I Got Engaged At 23 And I Have No Regrets

Can you keep a secret? I got engaged at 23 years old.

It was not a dare, or an anti-feminist statement, or a cop-out. I didn’t get married because I wanted to wear a pretty dress, or throw a party, or become boring. (In fact, I wear sundresses throughout most of the year, and I love parties, though I’m an introverted, awkward bookworm at heart.) I certainly didn’t get married because of Pinterest trends or because the dreaded “clock” was ticking. If it was, I never heard it.

I got married because a few years ago, I met an awesome dude with paint-splattered shoes at a New Year’s Eve party. Four years later, and a little over a year into our marriage, I couldn’t be much more in love with this guy if I tried. We’re that annoying couple and have been since we’ve met. We share the same dumb nickname for each other and we are constantly all over each other like weird teenagers at the mall; we stay up too late watching Dexter and e-mail each other about a million times a day. Sure, we fight about chores and who will take out the dog next (as his poor puppy eyes dart from one of us to the other — “Come onnn, you go this time!”), but small grievances are part of the territory when it comes to with living with another human being. (We are, each of us, supremely bizarre. It’s great.)

Even smaller grievances (read: rush hour traffic, zits, banana-chewing noises) barely register for me, which is why I was surprised to find I was irritated after seeing so many vitriolic articles and listicles that have been barraging my newsfeed with the intent of warning young women in their twenties away from the danger apparently inherent in getting married so young. (Example: “23 Things to Do Instead of Getting Engaged Before You’re 23”, as circulated widely on the Internet over the past few days.) What of those of us that completed that list (save one or two items) before we were even twenty? Those 23 items that list things such as “get a passport” or “bake a cake” are kind of, well, obvious for someone who should be acting like an adult. But more troubling than the vapidity of this list was the spite and bitterness spewing from my friends’ and acquaintances’ statuses: Glad I am not married yet! So happy I have “me” time. #blessed that I can achieve my dreams before finding a man.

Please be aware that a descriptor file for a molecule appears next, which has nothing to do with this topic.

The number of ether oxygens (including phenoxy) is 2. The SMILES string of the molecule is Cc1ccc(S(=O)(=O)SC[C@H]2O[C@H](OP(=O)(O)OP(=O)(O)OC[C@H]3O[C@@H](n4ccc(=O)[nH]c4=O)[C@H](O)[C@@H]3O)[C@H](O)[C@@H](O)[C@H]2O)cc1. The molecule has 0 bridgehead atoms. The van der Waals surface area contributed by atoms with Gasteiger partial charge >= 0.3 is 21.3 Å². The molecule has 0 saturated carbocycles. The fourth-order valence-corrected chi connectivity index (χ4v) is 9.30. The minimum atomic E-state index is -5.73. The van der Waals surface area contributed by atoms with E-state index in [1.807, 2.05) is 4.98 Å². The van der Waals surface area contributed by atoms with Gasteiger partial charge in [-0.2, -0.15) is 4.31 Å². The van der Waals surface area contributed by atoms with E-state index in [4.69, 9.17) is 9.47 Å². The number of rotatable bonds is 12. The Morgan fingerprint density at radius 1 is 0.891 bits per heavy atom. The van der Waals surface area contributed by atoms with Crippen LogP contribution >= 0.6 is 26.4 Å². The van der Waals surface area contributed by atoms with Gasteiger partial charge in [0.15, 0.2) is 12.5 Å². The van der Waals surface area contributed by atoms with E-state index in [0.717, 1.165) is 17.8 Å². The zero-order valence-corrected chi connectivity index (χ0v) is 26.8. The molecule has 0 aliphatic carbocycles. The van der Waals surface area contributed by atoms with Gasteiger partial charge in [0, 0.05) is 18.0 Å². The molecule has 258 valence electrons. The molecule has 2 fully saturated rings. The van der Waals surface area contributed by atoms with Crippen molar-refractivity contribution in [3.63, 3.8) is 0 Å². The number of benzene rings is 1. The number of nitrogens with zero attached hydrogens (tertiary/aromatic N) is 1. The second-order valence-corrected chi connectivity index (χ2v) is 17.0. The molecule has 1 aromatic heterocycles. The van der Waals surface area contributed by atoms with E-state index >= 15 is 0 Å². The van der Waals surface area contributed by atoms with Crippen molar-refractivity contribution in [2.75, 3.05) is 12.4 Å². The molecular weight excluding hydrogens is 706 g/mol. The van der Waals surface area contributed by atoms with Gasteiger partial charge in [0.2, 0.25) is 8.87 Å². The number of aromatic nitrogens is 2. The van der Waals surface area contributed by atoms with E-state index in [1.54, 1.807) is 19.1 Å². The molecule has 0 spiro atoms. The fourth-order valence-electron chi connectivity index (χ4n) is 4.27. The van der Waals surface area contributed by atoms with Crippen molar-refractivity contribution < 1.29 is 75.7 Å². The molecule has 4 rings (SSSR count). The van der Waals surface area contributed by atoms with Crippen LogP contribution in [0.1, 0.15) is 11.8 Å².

I mean, seriously.

I am troubled that our culture associates married life with not fulfilling accomplishments; that as a woman or man, a ring on your finger means a noose on the neck of your career and your social life. This is absolutely untrue. Since marrying the man I love in October 2012, I have begun my climb up the corporate ladder, received professional awards, and started my Master’s degree. I continue to keep an active social life, volunteer as an English-as-a-Second-Language tutor, train for upcoming marathons and half-marathons, and travel as much as I can. I’m not bragging. This is normal for anyone in their 20s. And if married persons want to cuddle up to their darlings and never go out EVER, EVER AGAIN after their nuptials, I’m willing to bet that they weren’t exactly go-getters and social butterflies before they tied the knot.

Friends, don’t believe the hype. When the circumstances are right for you and for whomever you love (if you even want to get married, which if you don’t, hey, you do you), just make the leap, regardless of what age you are. Married or not, the old adage is true: the only person who can hold you back is you. Thought Catalog Logo Mark

image – Tela Chhe

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